Despite its importance as a forage grass and its enormous potential as a biofuel crop, molecular, genetic, and genomic studies have been severely limited in napiergrass. Currently, there was no equivalent genome sequence in the public domain to be used as a reference for napiergrass. In this study, an initial comparison between the napiergrass survey sequences to 10 available grass genomes revealed that napiergrass genomic sequences had the highest similarity with the pearl millet genome, which could be explained by the presence of the A’A’ genome of napiergrass that is homologous to the AA genome of pearl millet. Consequently, in this study we have utilized pearl millet genome v140 as a reference for SNP calling and also performed de-novo SNP calling without a reference genome. A total of 38.8% of the napiergrass reads aligned to the pearl millet genome using Bowtie 2, which performed better over BWA, another popular aligner48,49. The large portion of unaligned reads might be from the B genome or the divergent chromosome regions of A genome between the two species.

From the genome survey comparison, the total length of all the alignments of napiergrass reads was 25.1% longer in pearl millet indicating genic duplication or expansion in pearl millet and genomic rearrangements between the two species during evolution from their ancestral genome. This is consistent with a previously reported genomic in situ hybridization, which verified that the pearl millet genome A was 24% larger compared to the chromosomes of genome A’ of napiergrass50. For the 10 longest contigs in our assembly, average repeat content (27%) was lower than reported from other grasses including sorghum (61%)51, maize (85%)52, foxtail millet (46%)53, rice (43.3%)54, and pearl millet (77%)40. Low repeat content in napiergrass could be attributed to the loss of genomic sequences after hybridization. Rearrangements and loss of genomic sequences are common events after hybridization55. Similar to other plant genomes, long-terminal repeat (LTR) retrotransposons comprised the most abundant class (62.19%) of repeats (Supplementary Table S1). Significant relationships between napiergrass, pearl millet, and P. squamulatum suggested their common origin and it was inferred that napiergrass and pearl millet had concomitantly diverged from a common ancestor11,50,56 and the origin of napiergrass occurred at the interspecific hybridization event, by combining genome A of the ancestor with genome B of a still unknown second ancestor50. Our study showed that the napiergrass genome had considerable microcolinearity with the pearl millet genome showing evidence of their relatedness and shared ancestry. Chromosome inverted duplications on pseudomolecule 3 of pearl millet showed possible rearrangement after speciation of napiergrass and pearl millet. Two corresponding regions on the napiergrass linkage groups for each pearl millet chromosome corroborate the hypothesis that these two genomes evolved from a common ancestor.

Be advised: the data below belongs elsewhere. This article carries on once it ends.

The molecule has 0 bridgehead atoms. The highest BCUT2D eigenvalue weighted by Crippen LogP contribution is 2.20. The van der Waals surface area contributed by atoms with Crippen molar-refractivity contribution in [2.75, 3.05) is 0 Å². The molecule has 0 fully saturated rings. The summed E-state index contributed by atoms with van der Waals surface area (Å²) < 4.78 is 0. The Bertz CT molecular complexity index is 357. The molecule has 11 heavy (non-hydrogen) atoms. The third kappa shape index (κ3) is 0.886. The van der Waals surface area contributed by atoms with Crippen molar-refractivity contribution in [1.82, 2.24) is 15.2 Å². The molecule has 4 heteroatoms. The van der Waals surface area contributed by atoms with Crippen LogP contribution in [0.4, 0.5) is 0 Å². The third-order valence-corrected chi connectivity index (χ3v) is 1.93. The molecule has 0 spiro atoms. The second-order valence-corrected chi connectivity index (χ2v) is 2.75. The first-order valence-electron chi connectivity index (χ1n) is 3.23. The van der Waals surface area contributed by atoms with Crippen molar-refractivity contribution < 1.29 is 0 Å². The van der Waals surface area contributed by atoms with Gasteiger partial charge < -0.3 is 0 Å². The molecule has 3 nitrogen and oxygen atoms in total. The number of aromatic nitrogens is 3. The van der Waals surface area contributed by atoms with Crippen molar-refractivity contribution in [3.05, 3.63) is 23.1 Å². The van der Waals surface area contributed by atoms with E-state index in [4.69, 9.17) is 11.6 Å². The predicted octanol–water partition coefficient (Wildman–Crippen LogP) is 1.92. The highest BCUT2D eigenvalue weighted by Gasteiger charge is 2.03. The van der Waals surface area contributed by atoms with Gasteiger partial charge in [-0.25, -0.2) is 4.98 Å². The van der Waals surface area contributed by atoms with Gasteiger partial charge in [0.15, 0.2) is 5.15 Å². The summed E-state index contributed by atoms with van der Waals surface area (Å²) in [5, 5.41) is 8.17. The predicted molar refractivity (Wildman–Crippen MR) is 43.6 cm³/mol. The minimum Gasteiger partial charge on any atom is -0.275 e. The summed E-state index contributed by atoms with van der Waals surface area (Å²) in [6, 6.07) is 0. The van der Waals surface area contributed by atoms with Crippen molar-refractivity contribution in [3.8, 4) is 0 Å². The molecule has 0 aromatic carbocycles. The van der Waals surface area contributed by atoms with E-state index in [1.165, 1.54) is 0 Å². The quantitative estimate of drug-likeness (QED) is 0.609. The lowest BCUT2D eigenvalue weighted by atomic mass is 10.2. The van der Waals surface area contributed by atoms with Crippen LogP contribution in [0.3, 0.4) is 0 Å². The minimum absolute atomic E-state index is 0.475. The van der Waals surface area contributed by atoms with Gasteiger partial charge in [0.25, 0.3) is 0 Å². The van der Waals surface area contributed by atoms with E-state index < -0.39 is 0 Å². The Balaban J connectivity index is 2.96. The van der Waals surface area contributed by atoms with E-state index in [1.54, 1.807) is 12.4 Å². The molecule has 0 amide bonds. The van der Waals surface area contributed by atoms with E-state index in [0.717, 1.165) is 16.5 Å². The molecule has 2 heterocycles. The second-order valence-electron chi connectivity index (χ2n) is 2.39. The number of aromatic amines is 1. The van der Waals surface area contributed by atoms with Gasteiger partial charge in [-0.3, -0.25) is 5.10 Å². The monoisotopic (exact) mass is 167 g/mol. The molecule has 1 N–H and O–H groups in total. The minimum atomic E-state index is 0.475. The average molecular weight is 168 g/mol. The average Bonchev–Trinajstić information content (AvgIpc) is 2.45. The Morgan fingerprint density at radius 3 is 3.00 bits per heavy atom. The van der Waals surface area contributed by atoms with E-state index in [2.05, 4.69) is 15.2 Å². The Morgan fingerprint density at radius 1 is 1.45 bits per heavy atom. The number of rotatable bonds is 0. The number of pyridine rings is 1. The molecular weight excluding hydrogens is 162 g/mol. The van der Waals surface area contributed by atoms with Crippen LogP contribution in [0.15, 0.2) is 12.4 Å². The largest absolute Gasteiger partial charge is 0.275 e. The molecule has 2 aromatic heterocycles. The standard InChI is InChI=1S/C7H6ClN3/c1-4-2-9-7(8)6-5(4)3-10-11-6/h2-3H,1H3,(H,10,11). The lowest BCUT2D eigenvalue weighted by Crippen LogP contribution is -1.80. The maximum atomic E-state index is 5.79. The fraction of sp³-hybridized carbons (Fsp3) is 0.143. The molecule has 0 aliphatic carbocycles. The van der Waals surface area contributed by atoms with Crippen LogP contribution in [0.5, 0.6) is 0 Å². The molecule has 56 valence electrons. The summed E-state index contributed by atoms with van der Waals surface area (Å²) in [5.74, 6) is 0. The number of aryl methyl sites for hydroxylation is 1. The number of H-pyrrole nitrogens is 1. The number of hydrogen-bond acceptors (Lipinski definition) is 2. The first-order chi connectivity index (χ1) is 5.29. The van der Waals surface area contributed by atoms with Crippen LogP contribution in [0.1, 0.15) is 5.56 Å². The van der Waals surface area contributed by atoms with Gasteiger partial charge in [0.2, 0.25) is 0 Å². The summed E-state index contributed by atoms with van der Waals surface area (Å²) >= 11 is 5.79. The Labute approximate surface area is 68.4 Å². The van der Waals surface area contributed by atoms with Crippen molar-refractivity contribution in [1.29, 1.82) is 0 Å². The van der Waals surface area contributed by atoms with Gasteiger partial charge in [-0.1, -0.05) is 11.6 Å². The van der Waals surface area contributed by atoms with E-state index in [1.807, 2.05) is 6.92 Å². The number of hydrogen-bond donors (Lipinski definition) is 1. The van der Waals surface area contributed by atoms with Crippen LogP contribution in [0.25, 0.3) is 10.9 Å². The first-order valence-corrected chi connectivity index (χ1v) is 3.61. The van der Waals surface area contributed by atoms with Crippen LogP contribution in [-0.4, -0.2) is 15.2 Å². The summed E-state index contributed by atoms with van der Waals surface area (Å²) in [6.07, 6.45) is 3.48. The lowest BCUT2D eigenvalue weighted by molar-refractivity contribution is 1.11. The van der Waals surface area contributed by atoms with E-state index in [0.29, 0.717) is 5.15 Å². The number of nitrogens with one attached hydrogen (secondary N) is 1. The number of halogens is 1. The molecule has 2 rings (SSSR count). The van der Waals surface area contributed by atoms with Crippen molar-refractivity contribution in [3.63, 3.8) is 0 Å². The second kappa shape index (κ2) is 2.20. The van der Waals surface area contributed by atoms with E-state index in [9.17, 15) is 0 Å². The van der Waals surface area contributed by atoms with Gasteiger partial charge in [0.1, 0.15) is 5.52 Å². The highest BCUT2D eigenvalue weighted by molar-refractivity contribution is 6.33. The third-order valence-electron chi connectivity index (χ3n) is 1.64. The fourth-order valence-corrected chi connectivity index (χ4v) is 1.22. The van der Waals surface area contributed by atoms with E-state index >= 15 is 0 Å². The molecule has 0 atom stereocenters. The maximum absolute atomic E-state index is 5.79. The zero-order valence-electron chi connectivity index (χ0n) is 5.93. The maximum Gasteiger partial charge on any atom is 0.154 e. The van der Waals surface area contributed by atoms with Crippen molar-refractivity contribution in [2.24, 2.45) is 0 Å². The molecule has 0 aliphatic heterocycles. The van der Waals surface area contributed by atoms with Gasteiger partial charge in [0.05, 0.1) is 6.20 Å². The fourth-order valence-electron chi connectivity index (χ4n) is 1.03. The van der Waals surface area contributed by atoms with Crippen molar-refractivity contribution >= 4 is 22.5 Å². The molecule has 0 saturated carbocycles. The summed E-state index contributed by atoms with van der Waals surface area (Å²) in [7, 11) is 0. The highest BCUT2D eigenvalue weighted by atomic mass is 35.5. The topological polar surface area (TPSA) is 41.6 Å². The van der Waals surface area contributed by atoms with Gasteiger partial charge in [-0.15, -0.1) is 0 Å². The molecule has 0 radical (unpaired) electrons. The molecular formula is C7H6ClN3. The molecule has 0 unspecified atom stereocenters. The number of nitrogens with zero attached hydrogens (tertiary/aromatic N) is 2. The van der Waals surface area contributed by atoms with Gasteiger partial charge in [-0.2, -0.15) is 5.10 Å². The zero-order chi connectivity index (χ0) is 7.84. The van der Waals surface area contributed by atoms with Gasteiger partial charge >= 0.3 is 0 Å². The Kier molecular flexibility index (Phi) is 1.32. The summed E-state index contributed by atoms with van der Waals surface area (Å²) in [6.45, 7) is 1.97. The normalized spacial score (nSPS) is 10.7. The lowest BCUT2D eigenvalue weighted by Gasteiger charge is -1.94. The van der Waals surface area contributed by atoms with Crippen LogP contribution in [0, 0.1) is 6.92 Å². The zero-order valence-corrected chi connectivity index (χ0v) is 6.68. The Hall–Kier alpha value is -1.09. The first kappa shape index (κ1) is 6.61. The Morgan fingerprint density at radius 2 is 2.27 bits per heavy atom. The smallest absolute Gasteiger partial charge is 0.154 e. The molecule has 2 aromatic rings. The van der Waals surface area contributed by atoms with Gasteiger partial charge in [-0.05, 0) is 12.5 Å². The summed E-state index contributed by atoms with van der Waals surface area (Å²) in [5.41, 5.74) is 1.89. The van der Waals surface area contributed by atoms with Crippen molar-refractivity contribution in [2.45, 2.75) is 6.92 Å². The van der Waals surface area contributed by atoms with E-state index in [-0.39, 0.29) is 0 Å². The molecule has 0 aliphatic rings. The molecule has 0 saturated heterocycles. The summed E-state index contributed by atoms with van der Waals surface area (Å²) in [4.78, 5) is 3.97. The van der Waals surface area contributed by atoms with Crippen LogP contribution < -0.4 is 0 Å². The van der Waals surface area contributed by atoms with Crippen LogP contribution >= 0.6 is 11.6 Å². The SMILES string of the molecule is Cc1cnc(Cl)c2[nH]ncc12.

We developed a limited genomic assembly of napiergrass based on Illumina and 454 sequences. Nearly two thousand SSR markers were developed, which could be immediately useful for applications in napiergrass breeding and genetics. With the advancement of NGS, high throughput NGS-enabled genotyping technologies are becoming readily accessible. Yet, SSR markers remain as a popular tool for genetic studies, variety identification, monitoring of seed purity, and hybrid quality. They are particularly important in laboratories which have limited resources and lack access to NGS facilities or bioinformatic expertise. To our knowledge, this is the first study in napiergrass where SSR markers were developed based on napiergrass genome survey.

A genetic linkage map is an important tool to reveal the genome structure and to identify marker-trait associations57 which ultimately help in MAS33 to improve precision of selection. In this study, we used the GBS approach to construct a combined high-density linkage map that spanned 1,473.9 cM with 1,917 markers on 14 linkage groups, which is a very critical tool for further genetic and genomics studies of napiergrass. GBS has been extensively used for genotyping many diploid organisms, however, SNP calling from the NGS data in allotetraploids like napiergrass is particularly challenging due to existence of highly similar homeologous copies, one corresponding to A genome and the other to B genome58. Therefore, different strategies have been devised to construct linkage map in allopolyploids. For example only uniquely aligned reads (single copy) were considered for SNP calling and subsequent map construction59,60 to avoid the collapsed alignment of homoeologous reads due to low divergence, recent polyploidization event, and severe domestic bottlenecks61. SNP calling in allotetraploid Brassica napus L. (rapeseed; 2n = 4x = 38; AACC) was done by utilizing only uniquely mapped reads (single copy) and a read depth minimum of three to four reads at each potential SNP59. Linkage map construction in zoysiagrass (Zoysia matrella) was performed by utilizing single-dose markers after calling SNPs using the maximum likelihood method in Stacks62. Similarly, single dose markers from TASSEL de-novo UNEAK were used to construct linkage maps in prairie cordgrass (Spartina pectinate)63.

In this study, we applied multiple SNP callers and strategies to maximize SNP calling for linkage map construction for napiergrass. In the final combined genetic map, the number of markers identified by different software varied dramatically. GATK called the highest number of SNPs followed by SAMtools and FreeBayes initially. Both GATK and SAMtools apply Bayesian method to compute the posterior probability for each possible genotype and then choose the genotype with the highest probability as the consensus genotype64. GBS-SNP-CROP and TASSEL showed a low matching percentage, which is similar to results from previous research44. The number of useful markers for linkage group construction was the highest in SAMtools (47.75%) followed by TASSEL de-novo UNEAK (35.68%). However, the TASSEL de-novo UNEAK pipeline had the highest number of markers mapped on the linkage groups (60.43%) followed by Stacks (13.43%). This indicated that the network-based SNP discovery in TASSEL de-novo UNEAK and UStacks pipeline65 could be efficiently utilized for constructing linkage maps in non-model species. Even though TASSEL was primarily designed for diploids, it is powerful enough to give a large number of mapped markers compared to other programs that handle polyploidy like FreeBayes, GATK, or GBS-SNP-CROP.